Ebony Saturday school celebrates its tenth anniversary this year. This is a great achievement, claims co-ordinator David Simon. He has seen many African-Caribbean Saturday schools come and go in his time.
He believes that the success of his school, which has more than 100 children on its roll, is due to good management skills. "It's a steep learning curve, " he says. "That's why so many Saturday schools go under. I have learnt to provide an efficient service at low cost. We also have all the measures needed for health and safety, plus insurance.
"You go down the road to another school and there are 50 children in one cramped space. To me, the problem with many Saturday schools is that they are not uniform - the only thing they have in common is the name, 'Saturday school'."
Ebony offers the children a combination of academic work and drama during its two-hour sessions. It is this mixture - designed to aid the "holistic development of the child" - that seems to make the school popular among children and parents.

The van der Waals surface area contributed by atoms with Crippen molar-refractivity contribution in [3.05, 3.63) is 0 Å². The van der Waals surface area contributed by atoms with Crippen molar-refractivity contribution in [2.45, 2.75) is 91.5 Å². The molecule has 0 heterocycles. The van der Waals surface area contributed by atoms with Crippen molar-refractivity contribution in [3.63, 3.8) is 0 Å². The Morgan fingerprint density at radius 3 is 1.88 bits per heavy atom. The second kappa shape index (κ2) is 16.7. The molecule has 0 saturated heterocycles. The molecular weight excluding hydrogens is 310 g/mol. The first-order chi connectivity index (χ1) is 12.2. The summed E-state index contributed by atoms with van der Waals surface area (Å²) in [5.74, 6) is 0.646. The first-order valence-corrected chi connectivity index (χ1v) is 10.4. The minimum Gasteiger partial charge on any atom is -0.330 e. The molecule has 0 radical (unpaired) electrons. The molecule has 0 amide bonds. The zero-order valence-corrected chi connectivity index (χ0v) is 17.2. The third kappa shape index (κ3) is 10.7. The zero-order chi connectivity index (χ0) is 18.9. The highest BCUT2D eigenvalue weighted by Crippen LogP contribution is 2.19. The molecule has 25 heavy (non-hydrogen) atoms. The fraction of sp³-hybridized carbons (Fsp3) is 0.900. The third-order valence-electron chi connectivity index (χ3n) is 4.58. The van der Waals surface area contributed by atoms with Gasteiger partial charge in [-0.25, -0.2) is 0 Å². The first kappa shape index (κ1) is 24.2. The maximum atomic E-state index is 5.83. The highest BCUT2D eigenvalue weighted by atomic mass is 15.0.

The school's success has had an interesting influence on the school, Holbeach primary in Catford, that Ebony uses as its base. David Simon had an uneasy relationship with the host school in the early days. There were frequent complaints about discarded rubbish and chairs being left in the wrong place but things have now completely changed.
The school now makes referrals to the Saturday school and it has asked to borrow the computers bought for the Ebony children. The new relationship has blossomed so well, in fact, that Simon was recently invited to become a governor of the primary school.
So why do some black children work so well in Saturday school and not in the mainstream? Simon mentions one word, "boredom". He feels strongly that many mainstream schools have not engaged the interest of their children. He points to a host of black boys who have had multiple exclusions from state schools but sit down and work really hard at Ebony. The need, he says, is for schools to use the background and interests of the children as the basis for engaging them in the learning process.
Ebony points to the new ways in which Saturday schools could be a key component in the educational improvement of all children. There are great possibilities, particularly for minority ethnic children, when both traditions work together.